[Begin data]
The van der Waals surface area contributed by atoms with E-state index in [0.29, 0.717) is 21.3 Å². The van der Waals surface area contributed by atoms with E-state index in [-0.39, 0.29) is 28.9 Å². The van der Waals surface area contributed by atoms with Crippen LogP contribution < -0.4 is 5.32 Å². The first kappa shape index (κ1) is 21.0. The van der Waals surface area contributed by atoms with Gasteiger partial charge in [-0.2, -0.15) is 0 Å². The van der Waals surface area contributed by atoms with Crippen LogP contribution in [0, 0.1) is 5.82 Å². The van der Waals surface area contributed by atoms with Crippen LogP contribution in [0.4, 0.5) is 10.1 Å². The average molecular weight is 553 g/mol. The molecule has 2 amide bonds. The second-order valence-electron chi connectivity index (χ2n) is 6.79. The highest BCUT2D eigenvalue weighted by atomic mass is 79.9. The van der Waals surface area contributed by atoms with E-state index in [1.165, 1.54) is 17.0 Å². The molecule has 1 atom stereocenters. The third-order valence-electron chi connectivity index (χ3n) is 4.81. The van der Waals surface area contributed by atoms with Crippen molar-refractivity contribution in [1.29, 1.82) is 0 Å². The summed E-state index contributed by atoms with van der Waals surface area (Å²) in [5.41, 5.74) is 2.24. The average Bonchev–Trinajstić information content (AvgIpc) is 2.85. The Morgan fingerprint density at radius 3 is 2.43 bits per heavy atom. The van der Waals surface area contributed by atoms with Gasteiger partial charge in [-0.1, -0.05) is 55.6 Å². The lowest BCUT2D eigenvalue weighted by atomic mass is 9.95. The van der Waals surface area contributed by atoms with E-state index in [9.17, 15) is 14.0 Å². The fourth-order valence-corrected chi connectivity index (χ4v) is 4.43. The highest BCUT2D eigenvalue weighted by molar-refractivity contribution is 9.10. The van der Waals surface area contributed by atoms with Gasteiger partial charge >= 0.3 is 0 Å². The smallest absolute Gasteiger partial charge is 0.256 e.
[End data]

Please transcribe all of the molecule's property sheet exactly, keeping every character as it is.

The van der Waals surface area contributed by atoms with E-state index in [0.29, 0.717) is 21.3 Å². The van der Waals surface area contributed by atoms with E-state index in [-0.39, 0.29) is 28.9 Å². The van der Waals surface area contributed by atoms with Crippen LogP contribution < -0.4 is 5.32 Å². The first kappa shape index (κ1) is 21.0. The van der Waals surface area contributed by atoms with Gasteiger partial charge in [-0.2, -0.15) is 0 Å². The van der Waals surface area contributed by atoms with Crippen LogP contribution in [0, 0.1) is 5.82 Å². The van der Waals surface area contributed by atoms with Crippen LogP contribution in [0.4, 0.5) is 10.1 Å². The average molecular weight is 553 g/mol. The molecule has 2 amide bonds. The second-order valence-electron chi connectivity index (χ2n) is 6.79. The highest BCUT2D eigenvalue weighted by atomic mass is 79.9. The van der Waals surface area contributed by atoms with E-state index in [1.165, 1.54) is 17.0 Å². The molecule has 1 atom stereocenters. The third-order valence-electron chi connectivity index (χ3n) is 4.81. The van der Waals surface area contributed by atoms with Crippen molar-refractivity contribution in [1.29, 1.82) is 0 Å². The summed E-state index contributed by atoms with van der Waals surface area (Å²) in [5.41, 5.74) is 2.24. The average Bonchev–Trinajstić information content (AvgIpc) is 2.85. The Morgan fingerprint density at radius 3 is 2.43 bits per heavy atom. The van der Waals surface area contributed by atoms with Gasteiger partial charge in [-0.1, -0.05) is 55.6 Å². The lowest BCUT2D eigenvalue weighted by atomic mass is 9.95. The van der Waals surface area contributed by atoms with E-state index in [9.17, 15) is 14.0 Å². The fourth-order valence-corrected chi connectivity index (χ4v) is 4.43. The highest BCUT2D eigenvalue weighted by molar-refractivity contribution is 9.10. The van der Waals surface area contributed by atoms with Gasteiger partial charge >= 0.3 is 0 Å². The smallest absolute Gasteiger partial charge is 0.256 e.